Recent events have increased the instability of health insurance coverage. We compared emergency department (ED) use by newly insured vs continuously insured adults and by newly uninsured vs continuously uninsured adults.
We analyzed 159 934 adult respondents to the 2004 through 2009 National Health Interview Survey. Health insurance status was categorized as newly insured (currently insured but lacked health insurance at some point during the prior 12 months) vs continuously insured and as newly uninsured (currently uninsured but had health insurance at some point during the prior 12 months) vs continuously uninsured. We analyzed the number of ED visits during the prior 12 months using multivariable Poisson regression.
Overall, 20.7% of insured adults and 20.0% of uninsured adults had at least 1 ED visit. However, 29.5% of newly insured adults compared with 20.2% of continuously insured adults had at least 1 ED visit. Similarly, 25.7% of newly uninsured adults compared with 18.6% of continuously uninsured adults had at least 1 ED visit. After adjusting for demographics, socioeconomic status, and health status, recent health insurance status change was independently associated with greater ED use for newly insured adults (incidence rate ratio [IRR], 1.32; 95% CI, 1.22-1.42 vs continuously insured adults) and for newly uninsured adults (IRR, 1.39; 95% CI, 1.26-1.54 vs continuously uninsured adults). Among newly insured adults, this association was strongest for Medicaid beneficiaries (IRR, 1.45) but was attenuated for those with private insurance (IRR, 1.24) (P < .001 for interaction).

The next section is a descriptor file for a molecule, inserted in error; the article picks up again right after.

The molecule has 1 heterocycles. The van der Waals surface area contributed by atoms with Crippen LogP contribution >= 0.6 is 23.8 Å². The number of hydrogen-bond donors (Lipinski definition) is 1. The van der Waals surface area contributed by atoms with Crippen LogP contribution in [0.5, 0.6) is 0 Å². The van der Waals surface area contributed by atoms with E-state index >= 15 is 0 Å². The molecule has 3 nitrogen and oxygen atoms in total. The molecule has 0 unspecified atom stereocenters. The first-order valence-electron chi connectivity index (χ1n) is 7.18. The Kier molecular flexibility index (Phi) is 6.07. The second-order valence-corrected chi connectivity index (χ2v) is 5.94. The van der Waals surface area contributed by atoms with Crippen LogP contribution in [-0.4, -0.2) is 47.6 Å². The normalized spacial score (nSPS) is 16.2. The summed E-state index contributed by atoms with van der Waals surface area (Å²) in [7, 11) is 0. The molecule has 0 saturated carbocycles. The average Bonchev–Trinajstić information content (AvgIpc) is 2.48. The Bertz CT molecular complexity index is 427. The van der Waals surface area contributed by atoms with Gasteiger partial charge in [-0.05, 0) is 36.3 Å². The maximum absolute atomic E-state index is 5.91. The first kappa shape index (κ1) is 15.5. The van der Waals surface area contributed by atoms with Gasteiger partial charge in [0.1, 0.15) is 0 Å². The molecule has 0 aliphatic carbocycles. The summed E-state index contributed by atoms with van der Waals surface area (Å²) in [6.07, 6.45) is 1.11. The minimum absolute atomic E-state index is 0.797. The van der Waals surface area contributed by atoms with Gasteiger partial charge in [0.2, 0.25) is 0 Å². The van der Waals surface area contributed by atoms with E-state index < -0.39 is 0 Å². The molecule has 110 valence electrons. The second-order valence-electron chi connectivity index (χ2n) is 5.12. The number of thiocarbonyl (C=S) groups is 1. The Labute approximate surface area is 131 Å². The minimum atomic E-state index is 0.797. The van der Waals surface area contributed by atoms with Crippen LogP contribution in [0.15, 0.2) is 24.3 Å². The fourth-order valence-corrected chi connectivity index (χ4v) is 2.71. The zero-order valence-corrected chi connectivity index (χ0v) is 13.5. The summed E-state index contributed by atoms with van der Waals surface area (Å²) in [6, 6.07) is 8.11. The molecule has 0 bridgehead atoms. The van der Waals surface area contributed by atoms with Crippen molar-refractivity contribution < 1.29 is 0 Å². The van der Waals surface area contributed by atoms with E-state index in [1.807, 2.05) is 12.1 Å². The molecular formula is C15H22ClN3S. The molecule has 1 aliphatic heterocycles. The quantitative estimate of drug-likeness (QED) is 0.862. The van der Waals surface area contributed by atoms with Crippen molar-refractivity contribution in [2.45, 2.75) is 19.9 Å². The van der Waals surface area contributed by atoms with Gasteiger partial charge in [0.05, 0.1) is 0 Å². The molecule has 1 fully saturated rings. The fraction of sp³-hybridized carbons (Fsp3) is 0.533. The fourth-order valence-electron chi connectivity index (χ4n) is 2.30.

Recent changes in health insurance status for newly insured adults and for newly uninsured adults were associated with greater ED use. As policy and economic forces create disruptions in health insurance status, new surges in ED use should be anticipated.